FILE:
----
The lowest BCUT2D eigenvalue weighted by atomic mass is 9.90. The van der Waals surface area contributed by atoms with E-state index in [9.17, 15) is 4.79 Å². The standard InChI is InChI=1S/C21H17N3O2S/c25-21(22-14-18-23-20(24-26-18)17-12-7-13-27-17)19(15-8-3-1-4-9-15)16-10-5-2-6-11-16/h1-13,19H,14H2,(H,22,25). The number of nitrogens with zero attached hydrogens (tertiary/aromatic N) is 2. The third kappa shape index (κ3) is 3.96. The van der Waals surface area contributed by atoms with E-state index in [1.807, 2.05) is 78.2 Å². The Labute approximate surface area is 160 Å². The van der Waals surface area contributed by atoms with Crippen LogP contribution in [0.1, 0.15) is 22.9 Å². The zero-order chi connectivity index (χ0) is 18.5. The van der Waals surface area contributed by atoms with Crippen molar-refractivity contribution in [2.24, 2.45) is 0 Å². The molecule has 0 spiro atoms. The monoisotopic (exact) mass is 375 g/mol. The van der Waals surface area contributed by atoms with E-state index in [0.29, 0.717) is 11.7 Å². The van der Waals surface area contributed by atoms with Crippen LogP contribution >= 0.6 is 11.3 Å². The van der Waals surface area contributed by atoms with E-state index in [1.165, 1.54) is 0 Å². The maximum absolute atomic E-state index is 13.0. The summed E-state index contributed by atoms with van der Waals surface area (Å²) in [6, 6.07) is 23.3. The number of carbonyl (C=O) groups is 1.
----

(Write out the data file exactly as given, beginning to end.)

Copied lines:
The lowest BCUT2D eigenvalue weighted by atomic mass is 9.90. The van der Waals surface area contributed by atoms with E-state index in [9.17, 15) is 4.79 Å². The standard InChI is InChI=1S/C21H17N3O2S/c25-21(22-14-18-23-20(24-26-18)17-12-7-13-27-17)19(15-8-3-1-4-9-15)16-10-5-2-6-11-16/h1-13,19H,14H2,(H,22,25). The number of nitrogens with zero attached hydrogens (tertiary/aromatic N) is 2. The third kappa shape index (κ3) is 3.96. The van der Waals surface area contributed by atoms with E-state index in [1.807, 2.05) is 78.2 Å². The Labute approximate surface area is 160 Å². The van der Waals surface area contributed by atoms with Crippen LogP contribution in [0.1, 0.15) is 22.9 Å². The zero-order chi connectivity index (χ0) is 18.5. The van der Waals surface area contributed by atoms with Crippen molar-refractivity contribution in [2.24, 2.45) is 0 Å². The molecule has 0 spiro atoms. The monoisotopic (exact) mass is 375 g/mol. The van der Waals surface area contributed by atoms with E-state index in [0.29, 0.717) is 11.7 Å². The van der Waals surface area contributed by atoms with Crippen LogP contribution >= 0.6 is 11.3 Å². The van der Waals surface area contributed by atoms with E-state index in [1.165, 1.54) is 0 Å². The maximum absolute atomic E-state index is 13.0. The summed E-state index contributed by atoms with van der Waals surface area (Å²) in [6, 6.07) is 23.3. The number of carbonyl (C=O) groups is 1.